Volunteers and children urged to save reptiles in new project

Rising water levels on the river Nene as it passes the Embankment ENGEMN00120141002141834
Rising water levels on the river Nene as it passes the Embankment ENGEMN00120141002141834
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Volunteers and school children are being urged to get involved in a new project aiming to conserve native reptiles and amphibians along the River Nene, which runs through Peterborough.

Wildlife conservation charity Froglife’s Dragon Finder project will involve local communities and groups in a range of activities such as species identification and surveying, pond restoration and creation, wildlife workshops and trail fun days.

The project has been made possible with the help of a £472,400 grant from the Heritage Lottery Fund.

The scheme is being launched at 11.30am today (Friday February 20) at Peterborough Town Hall and will include guest speakers Richard Kerridge, author of Cold Blood, and ecologist and writer Hugh Warwick.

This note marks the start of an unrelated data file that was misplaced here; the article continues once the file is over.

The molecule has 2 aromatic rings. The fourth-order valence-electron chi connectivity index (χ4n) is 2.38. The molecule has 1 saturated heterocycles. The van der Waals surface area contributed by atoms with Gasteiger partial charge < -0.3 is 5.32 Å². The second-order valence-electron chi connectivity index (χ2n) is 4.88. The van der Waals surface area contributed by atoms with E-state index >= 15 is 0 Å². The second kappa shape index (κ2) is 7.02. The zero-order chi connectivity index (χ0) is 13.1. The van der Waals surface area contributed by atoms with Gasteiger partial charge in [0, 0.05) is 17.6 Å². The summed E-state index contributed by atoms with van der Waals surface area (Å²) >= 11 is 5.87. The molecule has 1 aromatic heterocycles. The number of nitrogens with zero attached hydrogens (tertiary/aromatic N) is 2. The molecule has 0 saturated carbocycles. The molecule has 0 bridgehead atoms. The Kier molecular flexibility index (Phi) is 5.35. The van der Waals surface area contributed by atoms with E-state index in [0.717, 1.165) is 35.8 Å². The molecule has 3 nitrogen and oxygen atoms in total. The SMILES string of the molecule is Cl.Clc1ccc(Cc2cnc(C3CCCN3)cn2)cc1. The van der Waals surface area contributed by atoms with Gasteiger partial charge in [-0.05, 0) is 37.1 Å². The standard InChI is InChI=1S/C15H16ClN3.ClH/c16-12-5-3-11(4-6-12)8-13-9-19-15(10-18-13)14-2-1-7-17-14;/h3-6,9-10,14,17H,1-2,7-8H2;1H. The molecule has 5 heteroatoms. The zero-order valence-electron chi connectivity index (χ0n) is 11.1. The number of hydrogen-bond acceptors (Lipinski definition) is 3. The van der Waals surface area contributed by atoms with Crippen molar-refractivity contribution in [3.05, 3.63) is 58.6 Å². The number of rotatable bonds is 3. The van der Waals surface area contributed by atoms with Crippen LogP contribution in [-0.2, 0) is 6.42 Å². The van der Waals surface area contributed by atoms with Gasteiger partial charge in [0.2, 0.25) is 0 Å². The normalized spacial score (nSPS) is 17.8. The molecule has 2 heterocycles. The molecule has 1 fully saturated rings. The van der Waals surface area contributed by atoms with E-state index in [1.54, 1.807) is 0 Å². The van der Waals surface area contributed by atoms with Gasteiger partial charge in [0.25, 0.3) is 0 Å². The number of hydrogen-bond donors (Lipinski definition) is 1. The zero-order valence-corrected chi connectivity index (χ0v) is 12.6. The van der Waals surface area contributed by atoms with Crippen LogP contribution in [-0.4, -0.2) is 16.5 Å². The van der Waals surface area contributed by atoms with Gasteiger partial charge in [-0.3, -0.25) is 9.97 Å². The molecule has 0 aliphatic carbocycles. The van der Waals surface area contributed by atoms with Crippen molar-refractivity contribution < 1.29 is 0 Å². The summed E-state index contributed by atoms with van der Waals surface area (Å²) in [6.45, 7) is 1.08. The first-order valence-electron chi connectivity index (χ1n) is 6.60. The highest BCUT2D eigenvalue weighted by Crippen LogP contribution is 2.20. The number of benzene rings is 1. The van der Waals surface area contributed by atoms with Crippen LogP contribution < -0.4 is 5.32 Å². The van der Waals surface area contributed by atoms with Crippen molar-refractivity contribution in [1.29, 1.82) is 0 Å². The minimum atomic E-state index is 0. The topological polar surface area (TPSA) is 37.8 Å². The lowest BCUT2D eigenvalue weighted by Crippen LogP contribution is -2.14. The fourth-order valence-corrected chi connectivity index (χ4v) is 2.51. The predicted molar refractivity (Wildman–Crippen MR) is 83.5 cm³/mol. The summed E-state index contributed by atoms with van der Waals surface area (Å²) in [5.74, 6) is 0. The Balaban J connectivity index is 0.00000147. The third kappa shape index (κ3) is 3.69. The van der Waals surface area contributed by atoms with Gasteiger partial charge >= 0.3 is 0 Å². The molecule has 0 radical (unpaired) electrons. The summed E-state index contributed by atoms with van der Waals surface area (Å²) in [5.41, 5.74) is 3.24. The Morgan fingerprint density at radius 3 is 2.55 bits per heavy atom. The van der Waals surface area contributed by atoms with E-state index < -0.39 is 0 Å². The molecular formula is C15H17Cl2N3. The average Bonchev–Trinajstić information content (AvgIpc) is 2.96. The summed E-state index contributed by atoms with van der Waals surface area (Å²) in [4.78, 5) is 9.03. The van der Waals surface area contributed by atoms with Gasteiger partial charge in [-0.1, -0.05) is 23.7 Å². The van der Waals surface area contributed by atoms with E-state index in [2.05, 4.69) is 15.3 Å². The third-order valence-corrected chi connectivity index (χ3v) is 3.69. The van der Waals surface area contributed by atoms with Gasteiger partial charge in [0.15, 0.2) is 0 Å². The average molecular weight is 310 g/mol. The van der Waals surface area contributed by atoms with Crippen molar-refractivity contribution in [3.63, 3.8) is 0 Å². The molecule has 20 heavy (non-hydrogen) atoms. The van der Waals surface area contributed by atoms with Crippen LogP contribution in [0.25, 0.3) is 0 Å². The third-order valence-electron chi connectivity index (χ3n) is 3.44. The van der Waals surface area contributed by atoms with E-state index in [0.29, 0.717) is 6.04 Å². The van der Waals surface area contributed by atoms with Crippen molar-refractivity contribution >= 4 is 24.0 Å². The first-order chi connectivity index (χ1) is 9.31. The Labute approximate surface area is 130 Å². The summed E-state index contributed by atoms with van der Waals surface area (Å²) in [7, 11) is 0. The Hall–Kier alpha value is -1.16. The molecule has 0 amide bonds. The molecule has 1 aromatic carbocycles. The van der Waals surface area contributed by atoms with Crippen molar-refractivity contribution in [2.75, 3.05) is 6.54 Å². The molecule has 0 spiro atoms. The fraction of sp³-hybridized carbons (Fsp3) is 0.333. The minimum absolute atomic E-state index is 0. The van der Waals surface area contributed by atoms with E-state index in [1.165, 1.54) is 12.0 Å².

Phil Rothwell, Heritage Lottery Fund committee member, said: “This is a fun project dealing with a serious subject, namely the decline of reptile and amphibian numbers.

“It combines restoration of habitats with learning about wildlife, creative artwork and many opportunities for volunteers of all ages to get involved and help out.”

Among the planned activities are community art workshops, know as Mapestry, where participants will have the chance to contribute to a giant textile tapestry about the River Nene and its wildlife, and educational wildlife boat tours on the waterway.

Kathy Wormald, chief executive of Froglife, said: “We want to share with people the many varied activities that they can get involved with in the River Nene Dragon Finder project.

“Some of these activities are tried and tested but other activities such as the Mapestry are new for this region.”

For more information about the upcoming activities, visit the the Froglife website